Thursday’s $25 billion foreclosure settlement received praise from some consumer groups, but the reaction was not all positive. One detail of the deal that has raised questions and concerns is reports that the five major U.S. banks will get credit for principal reduction of mortgages they do not own. While the fine print of the plan has yet to be released, mortgage investors fear they will be forced to write down the value of their holdings.
So how would the big banks get credit for using other people’s money to pay for principal write-downs? The answer lies in the evolution of the way mortgages are financed. In the old days, when a home buyer wanted to buy a home, he took out a loan from his local bank. The savings and loan business model involved collecting deposits from the community and then loaning that money back out, at higher rates, to home buyers and other borrowers.
This model, however, left banks open to certain risks like regional economic downturns or rising interest rates. (The savings and loan crisis of the 1980s was an example of what can happen to this business model in an environment of rising interest rates.) So in the 1990s more and more lenders began to “securitize” mortgages; that is, they would sell the cash flows from their mortgages — the monthly principal and interest payments — to investors, while continuing to “service” those payments in exchange for fees.
Yes, these are the mortgage-backed securities that we’ve heard so much about for the past few years — but their affect on the recent foreclosure settlement is a new wrinkle. The problem is that the five major banks involved in the settlement service many mortgages, but it is unclear how many of these loans the banks actually own. Any kind of large scale principal write-down would have to include some cooperation with the investors that own the mortgages. But these investors were not responsible for the misdeeds that precipitated the settlement, so it seems unfair — and may not be legal — to force them to take losses when they weren’t the ones committing fraud.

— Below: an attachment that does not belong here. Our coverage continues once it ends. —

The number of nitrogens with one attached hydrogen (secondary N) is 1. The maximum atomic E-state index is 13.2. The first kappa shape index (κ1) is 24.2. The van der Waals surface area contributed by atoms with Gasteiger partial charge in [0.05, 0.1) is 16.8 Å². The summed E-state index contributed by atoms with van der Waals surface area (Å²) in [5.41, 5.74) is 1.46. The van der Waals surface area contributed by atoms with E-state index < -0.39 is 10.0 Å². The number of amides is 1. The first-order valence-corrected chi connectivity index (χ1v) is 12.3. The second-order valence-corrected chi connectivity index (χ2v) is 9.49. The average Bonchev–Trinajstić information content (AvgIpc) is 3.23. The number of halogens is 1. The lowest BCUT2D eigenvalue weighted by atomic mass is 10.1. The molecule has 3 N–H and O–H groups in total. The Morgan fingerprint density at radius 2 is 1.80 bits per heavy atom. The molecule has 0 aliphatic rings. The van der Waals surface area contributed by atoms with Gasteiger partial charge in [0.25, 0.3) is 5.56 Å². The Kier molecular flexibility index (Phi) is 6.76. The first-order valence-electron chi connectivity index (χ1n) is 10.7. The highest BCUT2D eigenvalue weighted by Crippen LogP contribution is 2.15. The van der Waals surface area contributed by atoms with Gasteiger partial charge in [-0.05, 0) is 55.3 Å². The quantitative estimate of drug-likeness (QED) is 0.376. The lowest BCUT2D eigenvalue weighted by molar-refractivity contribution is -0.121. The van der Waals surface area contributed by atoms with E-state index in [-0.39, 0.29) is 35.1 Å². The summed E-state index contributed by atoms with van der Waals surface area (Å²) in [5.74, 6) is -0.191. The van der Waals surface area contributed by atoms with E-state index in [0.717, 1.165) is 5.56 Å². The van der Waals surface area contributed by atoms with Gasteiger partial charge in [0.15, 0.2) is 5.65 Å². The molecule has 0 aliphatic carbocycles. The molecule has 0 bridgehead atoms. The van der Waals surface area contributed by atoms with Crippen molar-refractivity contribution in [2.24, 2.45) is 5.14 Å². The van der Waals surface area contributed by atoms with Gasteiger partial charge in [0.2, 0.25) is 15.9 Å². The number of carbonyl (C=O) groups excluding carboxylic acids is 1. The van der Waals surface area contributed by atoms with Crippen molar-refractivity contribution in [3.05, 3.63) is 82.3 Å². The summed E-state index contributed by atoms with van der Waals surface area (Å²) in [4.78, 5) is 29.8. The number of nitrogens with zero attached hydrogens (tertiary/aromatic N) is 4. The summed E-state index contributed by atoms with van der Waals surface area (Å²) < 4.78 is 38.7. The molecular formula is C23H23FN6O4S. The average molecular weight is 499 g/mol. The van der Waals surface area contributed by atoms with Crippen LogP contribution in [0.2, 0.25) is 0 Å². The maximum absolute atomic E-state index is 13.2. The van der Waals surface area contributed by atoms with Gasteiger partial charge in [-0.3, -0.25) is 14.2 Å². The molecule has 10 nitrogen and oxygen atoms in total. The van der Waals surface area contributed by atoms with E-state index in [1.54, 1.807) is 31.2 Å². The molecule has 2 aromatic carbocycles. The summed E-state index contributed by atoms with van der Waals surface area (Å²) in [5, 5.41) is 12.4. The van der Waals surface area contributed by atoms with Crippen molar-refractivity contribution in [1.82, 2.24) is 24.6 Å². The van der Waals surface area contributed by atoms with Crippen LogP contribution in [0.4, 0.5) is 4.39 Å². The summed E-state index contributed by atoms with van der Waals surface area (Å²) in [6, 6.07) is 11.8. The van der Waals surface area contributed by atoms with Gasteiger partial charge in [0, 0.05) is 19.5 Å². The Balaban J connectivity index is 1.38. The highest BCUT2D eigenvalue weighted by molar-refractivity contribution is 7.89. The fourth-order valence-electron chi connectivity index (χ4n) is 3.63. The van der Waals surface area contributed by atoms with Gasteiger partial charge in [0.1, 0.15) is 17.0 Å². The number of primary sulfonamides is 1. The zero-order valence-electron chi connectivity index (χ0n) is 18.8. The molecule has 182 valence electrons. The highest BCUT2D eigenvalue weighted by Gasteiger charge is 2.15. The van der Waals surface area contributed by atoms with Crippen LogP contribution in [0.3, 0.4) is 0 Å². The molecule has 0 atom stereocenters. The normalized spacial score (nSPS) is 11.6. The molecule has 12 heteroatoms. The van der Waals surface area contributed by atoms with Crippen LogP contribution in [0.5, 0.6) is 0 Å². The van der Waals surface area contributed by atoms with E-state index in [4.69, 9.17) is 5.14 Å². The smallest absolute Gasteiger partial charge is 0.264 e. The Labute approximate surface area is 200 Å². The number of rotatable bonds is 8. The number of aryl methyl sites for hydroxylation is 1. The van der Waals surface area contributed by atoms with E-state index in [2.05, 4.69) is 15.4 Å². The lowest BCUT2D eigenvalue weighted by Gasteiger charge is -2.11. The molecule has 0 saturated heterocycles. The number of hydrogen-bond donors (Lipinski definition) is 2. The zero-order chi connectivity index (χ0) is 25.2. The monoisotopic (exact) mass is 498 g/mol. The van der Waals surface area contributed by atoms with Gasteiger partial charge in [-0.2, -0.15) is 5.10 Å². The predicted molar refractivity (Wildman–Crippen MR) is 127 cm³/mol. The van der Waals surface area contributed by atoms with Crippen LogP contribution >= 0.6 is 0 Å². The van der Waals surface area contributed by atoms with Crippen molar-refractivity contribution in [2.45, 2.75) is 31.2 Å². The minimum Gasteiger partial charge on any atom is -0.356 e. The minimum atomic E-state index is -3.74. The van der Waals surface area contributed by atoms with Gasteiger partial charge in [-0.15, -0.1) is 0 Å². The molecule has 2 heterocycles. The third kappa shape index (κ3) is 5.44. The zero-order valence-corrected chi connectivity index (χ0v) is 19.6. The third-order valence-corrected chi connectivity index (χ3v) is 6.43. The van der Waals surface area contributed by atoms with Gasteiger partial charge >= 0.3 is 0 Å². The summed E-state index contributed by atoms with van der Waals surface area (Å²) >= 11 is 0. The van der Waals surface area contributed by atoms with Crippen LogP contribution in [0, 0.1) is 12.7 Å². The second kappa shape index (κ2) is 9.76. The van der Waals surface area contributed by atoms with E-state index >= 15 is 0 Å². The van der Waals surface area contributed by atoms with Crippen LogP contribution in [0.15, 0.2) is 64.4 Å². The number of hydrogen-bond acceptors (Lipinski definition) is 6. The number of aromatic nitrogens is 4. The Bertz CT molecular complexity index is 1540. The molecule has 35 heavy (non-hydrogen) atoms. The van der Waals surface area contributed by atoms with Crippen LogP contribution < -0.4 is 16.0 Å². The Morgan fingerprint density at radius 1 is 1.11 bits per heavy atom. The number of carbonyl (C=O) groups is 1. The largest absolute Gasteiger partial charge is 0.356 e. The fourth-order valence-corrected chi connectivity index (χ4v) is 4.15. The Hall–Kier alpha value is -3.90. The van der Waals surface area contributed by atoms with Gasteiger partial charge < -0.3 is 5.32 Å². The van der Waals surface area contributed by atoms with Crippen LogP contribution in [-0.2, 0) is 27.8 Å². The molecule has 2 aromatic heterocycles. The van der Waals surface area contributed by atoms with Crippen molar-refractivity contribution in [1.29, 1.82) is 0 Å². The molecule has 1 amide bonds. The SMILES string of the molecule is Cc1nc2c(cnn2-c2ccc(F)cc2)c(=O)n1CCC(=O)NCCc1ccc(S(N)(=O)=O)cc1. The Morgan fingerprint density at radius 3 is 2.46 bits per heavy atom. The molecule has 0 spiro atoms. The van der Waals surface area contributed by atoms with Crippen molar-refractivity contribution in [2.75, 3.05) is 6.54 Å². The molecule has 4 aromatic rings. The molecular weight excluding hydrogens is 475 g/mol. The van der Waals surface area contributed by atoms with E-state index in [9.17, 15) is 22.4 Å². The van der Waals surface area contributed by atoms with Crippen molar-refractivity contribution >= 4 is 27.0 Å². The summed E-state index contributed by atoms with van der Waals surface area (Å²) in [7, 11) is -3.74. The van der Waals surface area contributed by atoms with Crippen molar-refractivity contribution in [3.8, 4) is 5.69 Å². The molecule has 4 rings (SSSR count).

The government has only released a very broad outline to this deal, so it is still unknown what exactly will be asked of mortgage investors. According to Bloomberg News, Housing and Urban Development Secretary Shaun Donovan said that less than fifteen percent of the write-downs will come from investors, and that this deal will not impinge on the rights of investors:
“Nothing in it requires any trustee or servicer to reduce principal where it’s not allowed legally by the underlying documents,” Donovan said. “The misunderstanding somehow that investors will be paying the banks’ share is just false.”
But it remains unclear what legal framework will be used to get investors to write down the value of these mortgages. According to Merritt Fox, a securities law professor at Columbia University, the securitization agreements made over the past several years make it hard to modify loans and, “from a legal point of view I don’t see how any deal the attorneys general and the federal government enter into with the banks could alter that.”
Absent further details, investors in mortgage-backed securities are worried. Vincent Fiorillo, a senior portfolio manager at Double Line Capital, a firm that invests in mortgages, says that investors are open to principal write-downs in certain situations. However, he says investors were not involved in the foreclosure settlement negotiations between banks, the federal government and state attorneys general: “We are not responsible for the problem and since we were not at the table, why should we be expected to pay for this as well?”
Denizens of Main Street may not have much sympathy for well-compensated portfolio managers. But remember, many regular Joes are exposed to all kinds of financial instruments through pension funds and other investments. It is quite possible that you are the lender who owns a little part of your next-door neighbor’s mortgage, and vice versa.
As a result, if investors are forced to contribute to this principal reduction plan, the foreclosure settlement could represent yet another bailout – a transfer of wealth from the public at large to the big banks.